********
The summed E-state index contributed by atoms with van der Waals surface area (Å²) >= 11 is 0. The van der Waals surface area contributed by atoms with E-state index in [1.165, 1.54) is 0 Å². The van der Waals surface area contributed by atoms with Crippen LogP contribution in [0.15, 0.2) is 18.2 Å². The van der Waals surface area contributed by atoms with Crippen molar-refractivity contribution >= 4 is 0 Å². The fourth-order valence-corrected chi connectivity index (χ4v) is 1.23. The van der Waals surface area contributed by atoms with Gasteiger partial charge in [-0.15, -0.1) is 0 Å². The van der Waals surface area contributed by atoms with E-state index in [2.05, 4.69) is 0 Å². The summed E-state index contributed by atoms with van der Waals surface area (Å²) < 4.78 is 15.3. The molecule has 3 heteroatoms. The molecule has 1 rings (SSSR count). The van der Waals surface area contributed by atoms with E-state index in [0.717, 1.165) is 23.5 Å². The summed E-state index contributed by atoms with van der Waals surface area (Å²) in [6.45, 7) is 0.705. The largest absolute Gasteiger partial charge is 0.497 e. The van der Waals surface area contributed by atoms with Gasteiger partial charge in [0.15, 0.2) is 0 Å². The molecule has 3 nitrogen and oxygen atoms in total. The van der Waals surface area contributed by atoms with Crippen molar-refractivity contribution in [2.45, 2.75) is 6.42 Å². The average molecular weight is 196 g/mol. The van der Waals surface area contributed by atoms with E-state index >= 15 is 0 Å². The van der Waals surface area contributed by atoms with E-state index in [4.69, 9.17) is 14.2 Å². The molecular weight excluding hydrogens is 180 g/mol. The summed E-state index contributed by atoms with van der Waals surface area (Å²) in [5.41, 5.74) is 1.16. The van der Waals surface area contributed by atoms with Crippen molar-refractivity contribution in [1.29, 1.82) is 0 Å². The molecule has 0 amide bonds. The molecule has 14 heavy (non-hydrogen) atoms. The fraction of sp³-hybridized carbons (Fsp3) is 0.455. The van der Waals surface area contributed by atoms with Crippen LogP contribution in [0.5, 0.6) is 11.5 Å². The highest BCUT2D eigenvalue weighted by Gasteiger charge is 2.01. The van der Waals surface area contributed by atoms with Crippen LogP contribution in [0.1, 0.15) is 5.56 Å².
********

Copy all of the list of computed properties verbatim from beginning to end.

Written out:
The summed E-state index contributed by atoms with van der Waals surface area (Å²) >= 11 is 0. The van der Waals surface area contributed by atoms with E-state index in [1.165, 1.54) is 0 Å². The van der Waals surface area contributed by atoms with Crippen LogP contribution in [0.15, 0.2) is 18.2 Å². The van der Waals surface area contributed by atoms with Crippen molar-refractivity contribution >= 4 is 0 Å². The fourth-order valence-corrected chi connectivity index (χ4v) is 1.23. The van der Waals surface area contributed by atoms with Gasteiger partial charge in [-0.15, -0.1) is 0 Å². The van der Waals surface area contributed by atoms with E-state index in [2.05, 4.69) is 0 Å². The summed E-state index contributed by atoms with van der Waals surface area (Å²) < 4.78 is 15.3. The molecule has 3 heteroatoms. The molecule has 1 rings (SSSR count). The van der Waals surface area contributed by atoms with E-state index in [0.717, 1.165) is 23.5 Å². The summed E-state index contributed by atoms with van der Waals surface area (Å²) in [6.45, 7) is 0.705. The largest absolute Gasteiger partial charge is 0.497 e. The van der Waals surface area contributed by atoms with Gasteiger partial charge in [0.15, 0.2) is 0 Å². The molecule has 3 nitrogen and oxygen atoms in total. The van der Waals surface area contributed by atoms with Crippen molar-refractivity contribution in [2.45, 2.75) is 6.42 Å². The average molecular weight is 196 g/mol. The van der Waals surface area contributed by atoms with E-state index >= 15 is 0 Å². The van der Waals surface area contributed by atoms with E-state index in [4.69, 9.17) is 14.2 Å². The molecular weight excluding hydrogens is 180 g/mol. The summed E-state index contributed by atoms with van der Waals surface area (Å²) in [5.41, 5.74) is 1.16. The van der Waals surface area contributed by atoms with Crippen molar-refractivity contribution in [1.29, 1.82) is 0 Å². The molecule has 0 amide bonds. The molecule has 14 heavy (non-hydrogen) atoms. The fraction of sp³-hybridized carbons (Fsp3) is 0.455. The van der Waals surface area contributed by atoms with Crippen LogP contribution in [0.5, 0.6) is 11.5 Å². The highest BCUT2D eigenvalue weighted by Gasteiger charge is 2.01. The van der Waals surface area contributed by atoms with Crippen LogP contribution in [0.1, 0.15) is 5.56 Å².